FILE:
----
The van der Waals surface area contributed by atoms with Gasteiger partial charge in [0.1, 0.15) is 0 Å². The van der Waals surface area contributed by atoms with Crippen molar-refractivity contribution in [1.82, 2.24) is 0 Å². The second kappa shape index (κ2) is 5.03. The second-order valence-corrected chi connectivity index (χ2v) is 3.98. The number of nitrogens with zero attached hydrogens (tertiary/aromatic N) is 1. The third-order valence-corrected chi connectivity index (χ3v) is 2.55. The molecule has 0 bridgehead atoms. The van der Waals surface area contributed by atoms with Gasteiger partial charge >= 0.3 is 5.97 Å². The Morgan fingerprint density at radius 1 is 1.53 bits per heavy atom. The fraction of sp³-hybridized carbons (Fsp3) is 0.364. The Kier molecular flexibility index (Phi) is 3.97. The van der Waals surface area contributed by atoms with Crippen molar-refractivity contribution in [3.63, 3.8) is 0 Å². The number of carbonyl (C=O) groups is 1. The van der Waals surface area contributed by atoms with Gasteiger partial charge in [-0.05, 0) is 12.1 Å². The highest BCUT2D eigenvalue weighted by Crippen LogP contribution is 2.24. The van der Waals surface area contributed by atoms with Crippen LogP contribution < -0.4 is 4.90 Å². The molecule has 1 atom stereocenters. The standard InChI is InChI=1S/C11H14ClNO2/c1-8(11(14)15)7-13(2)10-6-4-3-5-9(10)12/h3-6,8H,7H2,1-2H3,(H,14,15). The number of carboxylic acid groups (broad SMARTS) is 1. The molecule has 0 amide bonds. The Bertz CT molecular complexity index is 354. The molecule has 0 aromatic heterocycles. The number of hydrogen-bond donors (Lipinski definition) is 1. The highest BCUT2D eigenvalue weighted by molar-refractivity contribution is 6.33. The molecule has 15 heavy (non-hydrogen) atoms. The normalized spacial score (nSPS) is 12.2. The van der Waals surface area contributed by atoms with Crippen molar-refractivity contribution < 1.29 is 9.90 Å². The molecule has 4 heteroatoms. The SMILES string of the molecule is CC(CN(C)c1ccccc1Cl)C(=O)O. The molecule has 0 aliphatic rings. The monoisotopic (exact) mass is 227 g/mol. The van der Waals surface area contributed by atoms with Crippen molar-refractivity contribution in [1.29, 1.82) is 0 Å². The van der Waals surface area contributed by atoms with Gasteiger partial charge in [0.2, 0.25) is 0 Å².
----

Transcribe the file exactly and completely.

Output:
The van der Waals surface area contributed by atoms with Gasteiger partial charge in [0.1, 0.15) is 0 Å². The van der Waals surface area contributed by atoms with Crippen molar-refractivity contribution in [1.82, 2.24) is 0 Å². The second kappa shape index (κ2) is 5.03. The second-order valence-corrected chi connectivity index (χ2v) is 3.98. The number of nitrogens with zero attached hydrogens (tertiary/aromatic N) is 1. The third-order valence-corrected chi connectivity index (χ3v) is 2.55. The molecule has 0 bridgehead atoms. The van der Waals surface area contributed by atoms with Gasteiger partial charge >= 0.3 is 5.97 Å². The Morgan fingerprint density at radius 1 is 1.53 bits per heavy atom. The fraction of sp³-hybridized carbons (Fsp3) is 0.364. The Kier molecular flexibility index (Phi) is 3.97. The van der Waals surface area contributed by atoms with Crippen molar-refractivity contribution in [3.63, 3.8) is 0 Å². The number of carbonyl (C=O) groups is 1. The van der Waals surface area contributed by atoms with Gasteiger partial charge in [-0.05, 0) is 12.1 Å². The highest BCUT2D eigenvalue weighted by Crippen LogP contribution is 2.24. The van der Waals surface area contributed by atoms with Crippen LogP contribution < -0.4 is 4.90 Å². The molecule has 1 atom stereocenters. The standard InChI is InChI=1S/C11H14ClNO2/c1-8(11(14)15)7-13(2)10-6-4-3-5-9(10)12/h3-6,8H,7H2,1-2H3,(H,14,15). The number of carboxylic acid groups (broad SMARTS) is 1. The molecule has 0 amide bonds. The Bertz CT molecular complexity index is 354. The molecule has 0 aromatic heterocycles. The number of hydrogen-bond donors (Lipinski definition) is 1. The highest BCUT2D eigenvalue weighted by molar-refractivity contribution is 6.33. The molecule has 15 heavy (non-hydrogen) atoms. The normalized spacial score (nSPS) is 12.2. The van der Waals surface area contributed by atoms with Crippen molar-refractivity contribution < 1.29 is 9.90 Å². The molecule has 4 heteroatoms. The SMILES string of the molecule is CC(CN(C)c1ccccc1Cl)C(=O)O. The molecule has 0 aliphatic rings. The monoisotopic (exact) mass is 227 g/mol. The van der Waals surface area contributed by atoms with Crippen molar-refractivity contribution in [1.29, 1.82) is 0 Å². The van der Waals surface area contributed by atoms with Gasteiger partial charge in [0.2, 0.25) is 0 Å².